John Mayer Cements His Legacy With Outstanding Performance At Madison Square Garden

first_imgFor the past seventeen years, John Mayer has been one of the biggest pop stars on the planet. Since the release of his debut record, Room For Squares, Mayer has battled with the pressure of achieving acceptance from the masses while also seeking the approval of the music world at large. It’s been a somewhat controversial journey for Mayer that has often rubbed people the wrong way, from a string of tabloid-staple A-list romances to publicly egotistical episodes that include particularly cringe-worthy 2010 interviews in Rolling Stone and Playboy, after which the guitarist began a period of self-imposed “obscurity.”However, in recent years, Mayer has re-emerged as an artist that seems truly comfortable in his own skin, and his songwriting and blistering guitar playing continue to reflect that. This journey apparently started with his discovery of The Grateful Dead and his subsequent acceptance as a full-time member of Dead & Company, and it has now peaked with his The Search For Everything tour, which stopped at Madison Square Garden last night. The show featured Mayer delivering a mix of material from throughout his career, while also showcasing his different abilities as both a songwriter and a master guitar player. The performance was breathtaking, as Mayer has elevated himself into rare air, the kind only breathed by artists like Eric Clapton, whose influence was surely felt throughout the evening.The show was broken up into multiple sections, meant to feature Mayer’s versatility as an artist. After a quick band introduction using the stage’s video screen, the caption “Chapter 1: Full Band” flashed on the screen, and Mayer and Co. emerged to roars from the crowd. The show started off with “Moving On and Getting Over” and “Helpless” from his new album, also called The Search For Everything. Mayer then took time to tell the crowd how thrilled he was to be there, and that, after seven records, he and his band were prepared to play anything from his now-massive catalog. As the crowd screamed with excitement (note: he’s still a pop star, and still gets the screaming girl treatment as if he were the second coming of the Beatles), he and his band launched into Continuum track “Slow Dancing in a Burning Room,” a gorgeous ballad that allowed Mayer to show off his confident vocals and lyrical guitar playing. Drummer Steve Jordan teased the audience with a drum solo that led into Mayer’s mega-hit “Waiting on the World to Change,” which dropped into a bluesy cover of “War” by Bob Marley. The band then finished “Chapter 1” with “Something Like Olivia” from his 2012 record Born And Raised.As “Chapter 2: Acoustic” popped up on the screen, most of the band left the stage and left Mayer and his two backup singers to perform a few stripped down songs. The stage was quickly transformed into what looked like a Japanese garden, and Mayer dropped into another Born And Raised song: “Walt Grace’s Submarine Test, January 1969.” Search For Everything ballad “Emoji of a Wave” followed, after which Mayer took a minute to profusely thank the crowd for being so accepting of his new material. He expressed that he hadn’t felt this good in a long time, and explained that “if this is what getting older feels like, I absolutely love it.” He brought the mini-acoustic set to a close with his beloved cover of Tom Petty & The Heartbreakers “Free Fallin’.” Mayer’s voice is back in full swing, after years of issues with his vocal chords, and he sounded and looked like an artist that was simply comfortable on stage. It’s tough to fill a room as large as Madison Square Garden with just an acoustic guitar and your voice, but Mayer accomplished this with ease.As the acoustic set ended, the lights went out and a short video package started playing on the screen that focused on the well-loved and oft-missed  John Mayer Trio. Trio members Steve Jordan and Pino Palladino play in Mayer’s full band, but now his fans would get an opportunity to see the mythical, improv-heavy blues-rock trio that rocked the world after the Continuum recording sessions took place. The video sent the crowd into a frenzy, and when the lights came back on, the band swiftly started building up their energy, releasing as Mayer dropped the opening notes of “Crossroads,” the blues classic written by Robert Johnson and popularized by Clapton and his blues trio Cream in the 1960s. The band was firing on all cylinders, as Jordan and Palladino held down the tight groove while Mayer added a blistering solo mid-song.A stunning version of Continuum standout “Vultures” followed, turning the poppy single into an out-of-this-world blues number, with the band locking in for a tasty mid-song jam. The Trio finished up their set with a raucous version of Mayer’s fan-favorite re-imagination of Jimi Hendrix‘s “Bold As Love,” giving him one more opportunity to crush some guitar solos with Palladino and Jordan backing him. This portion of the night was easily the most exciting musical segment of the evening. It wasn’t John Mayer and band, it was clearly three musicians who love playing together doing what they do best, and they left the MSG crowd begging for more.The video screen then announced “Chapter 4: Full Band (Reprise)”, and a grinning Mayer picked up an acoustic guitar and led his band into a beautiful version of Battle Studies ballad “Who Says,” which then transitioned into melancholy Continuum track “Stop This Train.” Mayer then took a minute to address the crowd, explaining how dumbfounded he was to continue to be gaining fans this many years into his career. He said “this simply doesn’t happen, and I promise to keep being the artist you want me to be for the rest of my life.” In one moment, the once-egotistical young pop artist seemed to transform into a humble and thankful man, and suddenly the theme of The Search For Everything album and tour became abundantly clear: after “doing his time” and making his amends for the tribulations of his youth, regaining his voice and his love for music, Mayer is decidedly grateful to finally be following his own path. Now, he can be an artist that has it all–pop star, rock star, guitar icon. He can be all of these things, and people will love him for it.With that, Mayer switched to the PRS guitar that he uses in Dead & Company, and he and his band ran through Born and Raised track “Queen of California,” which he then led into a spot-on cover of the Dead’s “Fire on the Mountain.” Mayer showed a true love for the material, as he does in Dead & Co., singing the song passionately and then soloing like the true guitar god that he has shown himself to be. It was an awesome moment for many of Mayer’s newer fans, a true nod to the Grateful Dead legacy that he is now a part of.The band then played the new single from The Search For Everything, “Still Feel Like Your Man,” a song which shows a great mix of Mayer’s pop sensibilities, his recovered falsetto vocals, and his guitar prowess. The main set finished with the lone song from Room for Squares from the evening, a joyous version of “Why Georgia.”For the encore, Mayer delivered another new song “Love on the Weekend,” before delivering an awesome version his ethereal hit “Gravity.” The crowd sang along with ease at this beloved classic, and the bluesman let the crowd take a verse or two before unleashing one more incredible guitar solo while repeating the song’s “keep me where the light is” refrain.With the show seemingly over, “Chapter 5: Epilogue” flashed on the screen. The band left the stage, and a solo piano was brought to the center of the stage. Mayer then sat down at the piano and performed The Search For Everything ballad “You’re Gonna Live Forever In Me,” giving the grateful artist one more opportunity to perform in front of his adoring fans before the evening was over.John Mayer proved himself to be an artist for everyone at last night’s show, and fans who have tickets to other shows on this tour should be beyond excited. His guitar playing, singing, and artistry were on full display throughout the evening, and rarely has a performer ever been come off as so grateful and so humbled by his place in the world.Edit this setlist | More John Mayer setlistsJohn Mayer Band, Moving On And Getting Over [Stephen Hurtes]John Mayer Band, Slow Dancing In A Burning Room [Stephen Hurtes]John Mayer, Walt Grace’s Submarine Test [Mandi G]John Mayer Trio, Crossroads [Stephen Hurtes]John Mayer Trio, Vultures [looks style]John Mayer Trio, Bold As Love [errockman]John Mayer Band, Why Georgia [Mandi G]John Mayer, In Your Atmosphere/MercyJohn Mayer, Piano [The Millionaire Dude][Photo via @stacehiggins]last_img read more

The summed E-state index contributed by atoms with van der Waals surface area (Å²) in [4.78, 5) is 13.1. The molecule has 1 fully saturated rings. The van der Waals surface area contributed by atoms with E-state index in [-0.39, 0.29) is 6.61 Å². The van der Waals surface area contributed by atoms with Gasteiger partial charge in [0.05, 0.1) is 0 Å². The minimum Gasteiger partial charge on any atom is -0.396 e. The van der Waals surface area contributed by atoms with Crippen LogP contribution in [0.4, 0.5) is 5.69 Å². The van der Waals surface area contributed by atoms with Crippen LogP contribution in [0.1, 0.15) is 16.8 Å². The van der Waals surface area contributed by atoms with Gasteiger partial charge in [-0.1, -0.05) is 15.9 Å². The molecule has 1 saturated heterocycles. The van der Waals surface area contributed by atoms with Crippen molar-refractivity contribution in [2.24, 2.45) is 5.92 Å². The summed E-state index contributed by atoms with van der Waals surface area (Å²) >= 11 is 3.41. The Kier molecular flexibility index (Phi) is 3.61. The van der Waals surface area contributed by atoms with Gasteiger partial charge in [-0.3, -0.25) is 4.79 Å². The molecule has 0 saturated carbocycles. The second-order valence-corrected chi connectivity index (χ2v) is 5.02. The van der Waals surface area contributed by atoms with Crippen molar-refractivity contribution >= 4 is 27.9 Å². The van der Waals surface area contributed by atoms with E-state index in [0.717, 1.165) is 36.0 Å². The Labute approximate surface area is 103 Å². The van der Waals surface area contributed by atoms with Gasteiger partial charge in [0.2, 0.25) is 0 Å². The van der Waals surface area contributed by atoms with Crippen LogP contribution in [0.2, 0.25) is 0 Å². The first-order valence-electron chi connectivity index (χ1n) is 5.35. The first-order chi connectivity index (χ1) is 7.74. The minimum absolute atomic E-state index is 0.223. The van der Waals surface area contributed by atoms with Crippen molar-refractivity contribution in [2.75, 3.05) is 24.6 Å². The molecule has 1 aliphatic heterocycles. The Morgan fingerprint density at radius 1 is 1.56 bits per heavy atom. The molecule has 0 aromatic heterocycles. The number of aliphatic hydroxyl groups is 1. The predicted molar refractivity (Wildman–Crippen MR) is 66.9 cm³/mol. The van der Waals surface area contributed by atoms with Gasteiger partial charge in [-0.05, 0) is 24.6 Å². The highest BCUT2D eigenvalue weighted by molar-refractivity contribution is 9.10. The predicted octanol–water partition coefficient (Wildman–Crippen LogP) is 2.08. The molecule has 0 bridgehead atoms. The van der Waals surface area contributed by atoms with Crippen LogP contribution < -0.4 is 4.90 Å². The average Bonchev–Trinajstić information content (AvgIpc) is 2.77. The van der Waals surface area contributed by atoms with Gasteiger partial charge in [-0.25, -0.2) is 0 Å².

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Xcel seeks to close two more coal plants, add renewables

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Sen. Rick Scott to self-quarantine after coming in contact with person who has coronavirus